In the air, the Colts have contained perimeter wideouts all year, and their defensive scheme is well-suited to limit deep shots by forcing everything into the short areas of the field. This actually benefits DeAndre Hopkins as Houston has been somewhat inexplicably using him in a shorter area role this year, but while Hopkins has a tremendous floor, you’re basically paying last year’s elite WR1 price for a guy who’s being used more like Keenan Allen. Will Fuller is apparently a game-time decision for this one. If he plays, he’s even riskier than normal (and he is, of course, always a high-risk play) given the Colts’ scheme. If Fuller sits, Kenny Stills should fill in for him, but the Texans haven’t been using Stills in the same kind of deep routes that Fuller runs (or at least not solely on those types of routes). Stills would be a higher floor, lower ceiling version of Fuller in this instance. Fuller sitting would also bring Keke Coutee into play. After being benched for a couple of games, Keke showed back up last week following some positive coachspeak and caught three of three targets. Last year, against this same defense, Coutee blew up in the postseason for 110 yards; his skillset is very well suited to take on the Colts scheme and he has plenty of upside here. He does come with more risk this time around, though, as the Texans weren’t really using their tight ends in the passing game last year and they’ve done so more regularly this year, with Darren Fells in the lead receiving role and seeing three to six short-area targets per game, but Jordan Akins not far behind him volume-wise. Fells has the much stronger red zone role and has scored six touchdowns on the year compared to two for Akins, so while yardage expectations are similar, Fells possesses the overall higher ceiling. His price has also come down from the last time we saw a Texans showdown, and the discount by going to Akins is no longer as material.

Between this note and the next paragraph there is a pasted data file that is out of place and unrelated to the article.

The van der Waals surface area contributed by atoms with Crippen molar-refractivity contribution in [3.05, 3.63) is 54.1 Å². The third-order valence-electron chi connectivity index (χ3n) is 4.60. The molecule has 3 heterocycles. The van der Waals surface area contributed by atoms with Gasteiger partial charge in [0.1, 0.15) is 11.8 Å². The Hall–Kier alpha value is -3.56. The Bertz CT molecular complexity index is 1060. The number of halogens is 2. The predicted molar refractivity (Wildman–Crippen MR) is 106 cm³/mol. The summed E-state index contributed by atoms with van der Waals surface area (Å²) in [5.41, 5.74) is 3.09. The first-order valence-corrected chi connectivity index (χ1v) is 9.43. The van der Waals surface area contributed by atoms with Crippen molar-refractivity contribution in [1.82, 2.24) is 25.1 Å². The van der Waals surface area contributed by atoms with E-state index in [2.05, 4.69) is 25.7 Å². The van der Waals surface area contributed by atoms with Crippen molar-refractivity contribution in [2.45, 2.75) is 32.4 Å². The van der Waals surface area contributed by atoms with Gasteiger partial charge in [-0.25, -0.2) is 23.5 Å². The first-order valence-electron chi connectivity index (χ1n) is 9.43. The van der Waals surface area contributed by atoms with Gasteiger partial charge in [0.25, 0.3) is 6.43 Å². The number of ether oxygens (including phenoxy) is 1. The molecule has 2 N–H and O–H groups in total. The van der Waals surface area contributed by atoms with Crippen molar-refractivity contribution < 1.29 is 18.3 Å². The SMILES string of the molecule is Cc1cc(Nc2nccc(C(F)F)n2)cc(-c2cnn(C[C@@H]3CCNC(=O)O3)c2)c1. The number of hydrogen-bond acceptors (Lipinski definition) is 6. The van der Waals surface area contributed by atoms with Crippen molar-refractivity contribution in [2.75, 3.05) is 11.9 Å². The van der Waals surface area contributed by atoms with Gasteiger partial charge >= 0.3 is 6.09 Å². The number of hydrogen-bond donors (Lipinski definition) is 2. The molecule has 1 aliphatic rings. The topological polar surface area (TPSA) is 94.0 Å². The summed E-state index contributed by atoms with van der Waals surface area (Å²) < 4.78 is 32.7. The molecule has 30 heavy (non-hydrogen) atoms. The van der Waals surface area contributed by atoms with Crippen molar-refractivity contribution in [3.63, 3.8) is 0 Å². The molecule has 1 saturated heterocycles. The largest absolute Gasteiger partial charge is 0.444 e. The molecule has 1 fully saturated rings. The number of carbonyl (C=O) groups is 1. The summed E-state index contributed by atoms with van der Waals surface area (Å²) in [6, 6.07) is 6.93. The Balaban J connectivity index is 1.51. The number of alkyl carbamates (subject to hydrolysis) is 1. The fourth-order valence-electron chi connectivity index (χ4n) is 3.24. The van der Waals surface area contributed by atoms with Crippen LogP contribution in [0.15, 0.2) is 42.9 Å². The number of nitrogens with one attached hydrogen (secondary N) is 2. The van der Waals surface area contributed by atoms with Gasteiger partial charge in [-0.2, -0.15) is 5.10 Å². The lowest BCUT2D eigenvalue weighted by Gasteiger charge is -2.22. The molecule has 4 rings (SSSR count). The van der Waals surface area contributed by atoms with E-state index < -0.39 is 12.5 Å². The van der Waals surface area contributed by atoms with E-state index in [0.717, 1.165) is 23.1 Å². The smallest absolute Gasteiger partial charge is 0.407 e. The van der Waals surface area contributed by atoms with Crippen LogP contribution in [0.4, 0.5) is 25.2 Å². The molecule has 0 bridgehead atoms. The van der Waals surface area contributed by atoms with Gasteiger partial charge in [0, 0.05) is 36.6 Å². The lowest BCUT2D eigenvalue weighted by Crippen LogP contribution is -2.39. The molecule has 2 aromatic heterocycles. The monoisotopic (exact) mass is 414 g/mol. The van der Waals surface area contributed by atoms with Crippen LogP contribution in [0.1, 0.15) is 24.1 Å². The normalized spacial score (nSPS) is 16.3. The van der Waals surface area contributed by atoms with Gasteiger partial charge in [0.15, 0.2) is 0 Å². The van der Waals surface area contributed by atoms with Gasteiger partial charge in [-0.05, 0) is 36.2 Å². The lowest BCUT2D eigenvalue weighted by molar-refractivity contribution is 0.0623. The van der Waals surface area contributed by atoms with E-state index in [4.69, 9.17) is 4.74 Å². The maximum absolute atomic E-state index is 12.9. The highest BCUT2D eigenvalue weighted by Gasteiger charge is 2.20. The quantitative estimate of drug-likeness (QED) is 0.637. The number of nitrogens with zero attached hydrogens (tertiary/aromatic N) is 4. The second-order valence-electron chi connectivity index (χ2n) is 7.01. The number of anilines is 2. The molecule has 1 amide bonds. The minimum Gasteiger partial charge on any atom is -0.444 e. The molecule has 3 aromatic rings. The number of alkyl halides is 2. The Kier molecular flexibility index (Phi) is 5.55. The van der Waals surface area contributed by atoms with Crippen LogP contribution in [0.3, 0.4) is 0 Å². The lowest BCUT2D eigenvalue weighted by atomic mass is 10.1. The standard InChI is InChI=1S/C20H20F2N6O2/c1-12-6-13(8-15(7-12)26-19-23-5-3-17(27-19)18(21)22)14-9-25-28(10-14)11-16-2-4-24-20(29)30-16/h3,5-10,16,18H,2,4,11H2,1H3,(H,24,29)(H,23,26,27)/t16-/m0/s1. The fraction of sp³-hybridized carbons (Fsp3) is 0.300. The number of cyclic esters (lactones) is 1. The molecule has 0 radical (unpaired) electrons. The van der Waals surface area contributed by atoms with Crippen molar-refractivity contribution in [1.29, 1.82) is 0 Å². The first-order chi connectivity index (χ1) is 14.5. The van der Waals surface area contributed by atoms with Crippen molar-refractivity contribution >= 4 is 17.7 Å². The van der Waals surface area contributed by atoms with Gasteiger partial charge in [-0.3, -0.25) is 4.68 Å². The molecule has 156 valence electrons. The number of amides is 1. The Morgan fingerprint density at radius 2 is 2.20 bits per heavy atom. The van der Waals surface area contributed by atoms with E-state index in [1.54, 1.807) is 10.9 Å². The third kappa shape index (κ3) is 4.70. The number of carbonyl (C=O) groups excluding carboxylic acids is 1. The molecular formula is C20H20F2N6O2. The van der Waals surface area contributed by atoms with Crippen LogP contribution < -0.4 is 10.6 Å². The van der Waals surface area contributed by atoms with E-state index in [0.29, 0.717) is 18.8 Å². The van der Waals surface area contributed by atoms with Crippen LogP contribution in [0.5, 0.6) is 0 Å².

The most likely way for this game to play out is a closely fought match with the Texans able to lean on the run, as they like to do when they’re ahead. Carlos Hyde is a strong play in this scenario if you believe he gets in the end zone, but while the Texans do like to lean on the run, Hyde has only scored four rushing touchdowns all year, as Houston tends to score in the air (much like Seattle). Hopkins and Fells are the biggest red zone targets here. The Colts have tended to play conservatively, but will likely have to open it up a bit more in this one, and with Hilton back, they’re well equipped to take advantage of the favorable matchup. Overall the aerial games for both offenses are the preferred targets. Note that there are a lot of viable options priced down near the kickers, which lowers the attractiveness of kickers compared to skill players. 

Some other ways the game could play out:

  • As we always say, touchdowns are unpredictable. The passing games are attractive plays here, but it’s certainly possible that all of the scores could come on the ground.
  • Especially on short weeks, road teams can flounder on offense, and the Colts’ offense has not exactly been lighting the world on fire most weeks. While the matchup is favorable it’s not inconceivable that the Colts come out flat here.

My favorite overall captain is DeAndre Hopkins, with Hilton a fairly close second. I normally don’t love QB captains, but Watson’s rushing ability puts him more firmly in the conversation. Finally, since his huge playoff game won me a lot of money last year, I’ll definitely have some Keke Coutee captain lineups in the hopes that the Texans approach this game similarly.

Some groups to consider:

  • At most 1 kicker
  • At most 1 defense
  • Pair captain receivers with their QB
  • Pair captain QBs with at least 2 receivers (consider 1 for Watson if you think he runs one in)
  • There are a few group options to consider around the Colts’ backfield. I’m not sure which one I’ve settled on yet, so I’ll throw them all out there:
    • At most 2 of Brissett, Williams, Wilkins
    • At most 2 of Williams, Wilkins, Hines
    • At most 1 of Williams and Wilkins
  • At most 1 of Coutee and Carter
  • At most 2 of the Colts receivers not named Hilton